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ANASTOMOTIC SEPTIC COMPLICATIONS AFTER ONCOLOGIC RESECTION
J Rua, P Kondylis
University of Central Florida/HCA: Greater Orlando

Background
Major anastomotic septic complications (SC) remain an important source of morbidity and mortality among patients undergoing oncologic colon resection. In this retrospective study, we compare differences in SC between laparoscopic and open colon resections.

Methods
Patient data in this retrospective study are from the prospectively accrued HCA Healthcare enterprise-wide database. This included colon cancer patients aged 18-90 who underwent curative intent laparoscopic or open colonic resection from 2014 to 2018. Using a logistics regression model, SC between laparoscopic and open procedures were analyzed statistically against age, gender, race, BMI, ethnicity, steroid administration, anticoagulant use and renal failure. SC was defined as anastomotic leak, abscess formation or anastomotic fistula. Exclusion criteria included superficial wound infections, proctectomy, and palliative resection.

Results
7,288 patients met criteria for study. Fifty-three percent were male. The mean age was 67.4. Of those, there were 3,496 laparoscopic (47.97%), 3,401 open (46.67%) and 391 combined/converted cases (5.36%). There was a total of 281 patients with SC (3.86%); 108 (3.09%), 150 (4.41%) and 23 (5.88%) from the laparoscopic, open and combination/converted groups respectively. Those who underwent laparoscopic surgery were less likely to develop SC (p=0.0021, odds ratio (OR)=0.7, 95% confidence interval (CI)=0.543-0.903). Female patients were less likely to develop SC (p<0.0001, OR=0.524, 95% CI=0.405-0.679). Hispanic patients were more likely to develop SC (p=0.0109, OR=1.542, 95% CI=1.105-2.152). Those without renal failure were less likely to develop SC (p=0.0332, OR=0.674, 95% CI=0.469-0.969). Those without steroid therapy were less likely to develop SC (p<0.0001, OR=0.443, 95% CI=0.314-0.626). Patient age, race, BMI and anticoagulant use were not found to be statistically significant.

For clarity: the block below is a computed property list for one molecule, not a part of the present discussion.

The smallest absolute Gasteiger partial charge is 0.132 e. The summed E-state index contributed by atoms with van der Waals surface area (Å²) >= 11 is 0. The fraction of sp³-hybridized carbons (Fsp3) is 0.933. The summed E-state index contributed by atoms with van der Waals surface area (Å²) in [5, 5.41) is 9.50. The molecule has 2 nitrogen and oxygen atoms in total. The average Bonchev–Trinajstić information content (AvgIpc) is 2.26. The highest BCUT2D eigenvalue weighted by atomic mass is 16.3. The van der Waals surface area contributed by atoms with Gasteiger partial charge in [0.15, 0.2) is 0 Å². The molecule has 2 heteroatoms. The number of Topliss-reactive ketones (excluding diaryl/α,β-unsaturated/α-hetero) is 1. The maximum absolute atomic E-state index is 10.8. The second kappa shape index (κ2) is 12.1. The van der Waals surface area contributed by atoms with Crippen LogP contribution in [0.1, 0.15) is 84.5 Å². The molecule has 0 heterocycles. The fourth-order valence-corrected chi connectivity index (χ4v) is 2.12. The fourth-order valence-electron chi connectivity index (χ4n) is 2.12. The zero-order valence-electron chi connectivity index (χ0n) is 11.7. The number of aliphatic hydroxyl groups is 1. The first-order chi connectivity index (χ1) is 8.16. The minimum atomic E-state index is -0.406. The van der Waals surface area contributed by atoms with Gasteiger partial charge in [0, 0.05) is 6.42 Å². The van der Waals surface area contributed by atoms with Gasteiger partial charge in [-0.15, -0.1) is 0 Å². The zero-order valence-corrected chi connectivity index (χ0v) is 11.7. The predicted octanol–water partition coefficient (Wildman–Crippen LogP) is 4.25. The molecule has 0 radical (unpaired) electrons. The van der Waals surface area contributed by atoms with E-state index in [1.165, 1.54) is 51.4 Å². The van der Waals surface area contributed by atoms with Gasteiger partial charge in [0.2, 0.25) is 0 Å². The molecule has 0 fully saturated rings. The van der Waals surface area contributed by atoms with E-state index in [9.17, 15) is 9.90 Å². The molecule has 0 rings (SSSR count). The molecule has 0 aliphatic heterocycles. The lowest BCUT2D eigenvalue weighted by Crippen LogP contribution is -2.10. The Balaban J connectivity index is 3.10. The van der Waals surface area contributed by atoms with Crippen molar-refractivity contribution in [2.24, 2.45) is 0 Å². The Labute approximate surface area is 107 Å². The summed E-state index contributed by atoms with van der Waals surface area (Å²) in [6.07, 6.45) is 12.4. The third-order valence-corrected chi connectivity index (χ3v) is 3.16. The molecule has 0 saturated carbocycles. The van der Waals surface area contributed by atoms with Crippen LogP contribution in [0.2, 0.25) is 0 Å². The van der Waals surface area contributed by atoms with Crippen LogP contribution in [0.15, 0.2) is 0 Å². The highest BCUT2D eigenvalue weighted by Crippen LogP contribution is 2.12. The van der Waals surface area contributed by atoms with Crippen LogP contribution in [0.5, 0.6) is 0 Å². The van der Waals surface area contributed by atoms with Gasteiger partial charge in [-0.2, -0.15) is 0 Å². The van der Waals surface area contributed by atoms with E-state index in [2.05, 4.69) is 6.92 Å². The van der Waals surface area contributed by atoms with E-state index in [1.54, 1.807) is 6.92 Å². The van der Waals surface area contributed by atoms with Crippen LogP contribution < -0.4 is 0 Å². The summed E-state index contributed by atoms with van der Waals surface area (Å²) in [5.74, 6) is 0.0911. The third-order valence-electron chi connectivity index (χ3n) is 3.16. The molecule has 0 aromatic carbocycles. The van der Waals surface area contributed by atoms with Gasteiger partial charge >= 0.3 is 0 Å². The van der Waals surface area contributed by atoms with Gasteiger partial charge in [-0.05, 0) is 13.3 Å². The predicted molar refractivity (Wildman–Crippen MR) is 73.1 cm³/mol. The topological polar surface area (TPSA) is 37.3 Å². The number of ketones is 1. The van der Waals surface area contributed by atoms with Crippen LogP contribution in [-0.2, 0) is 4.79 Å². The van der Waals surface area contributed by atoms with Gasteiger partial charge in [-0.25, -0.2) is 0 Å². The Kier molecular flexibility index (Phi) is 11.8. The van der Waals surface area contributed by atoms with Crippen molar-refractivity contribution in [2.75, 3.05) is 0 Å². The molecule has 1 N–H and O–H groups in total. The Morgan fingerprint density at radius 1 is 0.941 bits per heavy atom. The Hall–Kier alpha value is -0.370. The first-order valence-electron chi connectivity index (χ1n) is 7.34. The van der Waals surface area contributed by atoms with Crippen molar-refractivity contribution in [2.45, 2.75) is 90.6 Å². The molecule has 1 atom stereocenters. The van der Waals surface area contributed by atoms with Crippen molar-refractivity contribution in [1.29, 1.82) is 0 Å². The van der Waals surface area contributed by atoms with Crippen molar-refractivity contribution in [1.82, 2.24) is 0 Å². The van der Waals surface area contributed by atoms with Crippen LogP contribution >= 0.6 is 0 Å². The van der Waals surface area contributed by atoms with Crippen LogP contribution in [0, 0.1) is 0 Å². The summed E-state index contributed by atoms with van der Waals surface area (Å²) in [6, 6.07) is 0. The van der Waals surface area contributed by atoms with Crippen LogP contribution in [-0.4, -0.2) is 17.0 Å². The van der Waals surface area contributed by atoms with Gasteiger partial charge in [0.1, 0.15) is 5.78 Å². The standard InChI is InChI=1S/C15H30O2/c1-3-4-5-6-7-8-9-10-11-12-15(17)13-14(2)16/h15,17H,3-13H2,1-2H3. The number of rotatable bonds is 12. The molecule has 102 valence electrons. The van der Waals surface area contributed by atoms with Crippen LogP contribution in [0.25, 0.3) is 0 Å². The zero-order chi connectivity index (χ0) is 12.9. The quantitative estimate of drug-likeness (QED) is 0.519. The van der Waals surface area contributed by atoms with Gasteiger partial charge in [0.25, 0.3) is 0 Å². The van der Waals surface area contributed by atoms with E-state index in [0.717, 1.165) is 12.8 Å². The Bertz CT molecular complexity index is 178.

Conclusion
Previous studies showed that laparoscopic and open colon resections had similar outcomes with long term morbidity, survival and cancer recurrence. Our study demonstrates that laparoscopic surgery was associated with fewer major anastomotic septic complications. Female and non-Hispanic patients had lesser risk for SC. Steroid use and renal failure patients had increased risk for SC.


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